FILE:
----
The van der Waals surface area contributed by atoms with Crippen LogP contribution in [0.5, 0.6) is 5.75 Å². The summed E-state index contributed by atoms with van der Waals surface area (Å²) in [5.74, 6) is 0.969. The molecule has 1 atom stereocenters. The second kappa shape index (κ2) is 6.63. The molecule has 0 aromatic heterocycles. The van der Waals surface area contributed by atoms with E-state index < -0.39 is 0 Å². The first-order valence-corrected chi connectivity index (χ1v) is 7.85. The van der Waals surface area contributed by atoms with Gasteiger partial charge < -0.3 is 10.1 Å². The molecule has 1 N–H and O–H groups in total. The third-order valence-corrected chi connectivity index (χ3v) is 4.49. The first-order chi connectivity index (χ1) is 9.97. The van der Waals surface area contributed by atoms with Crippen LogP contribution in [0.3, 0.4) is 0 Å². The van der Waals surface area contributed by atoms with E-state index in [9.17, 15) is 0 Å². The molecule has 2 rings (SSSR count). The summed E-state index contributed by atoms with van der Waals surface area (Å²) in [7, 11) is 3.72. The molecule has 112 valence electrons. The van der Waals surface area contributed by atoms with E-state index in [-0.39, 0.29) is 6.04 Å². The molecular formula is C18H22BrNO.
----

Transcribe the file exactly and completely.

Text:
The van der Waals surface area contributed by atoms with Crippen LogP contribution in [0.5, 0.6) is 5.75 Å². The summed E-state index contributed by atoms with van der Waals surface area (Å²) in [5.74, 6) is 0.969. The molecule has 1 atom stereocenters. The second kappa shape index (κ2) is 6.63. The molecule has 0 aromatic heterocycles. The van der Waals surface area contributed by atoms with E-state index < -0.39 is 0 Å². The first-order valence-corrected chi connectivity index (χ1v) is 7.85. The van der Waals surface area contributed by atoms with Gasteiger partial charge < -0.3 is 10.1 Å². The molecule has 1 N–H and O–H groups in total. The third-order valence-corrected chi connectivity index (χ3v) is 4.49. The first-order chi connectivity index (χ1) is 9.97. The van der Waals surface area contributed by atoms with Crippen LogP contribution in [0.3, 0.4) is 0 Å². The van der Waals surface area contributed by atoms with E-state index in [9.17, 15) is 0 Å². The molecule has 2 rings (SSSR count). The summed E-state index contributed by atoms with van der Waals surface area (Å²) in [7, 11) is 3.72. The molecule has 112 valence electrons. The van der Waals surface area contributed by atoms with E-state index in [-0.39, 0.29) is 6.04 Å². The molecular formula is C18H22BrNO.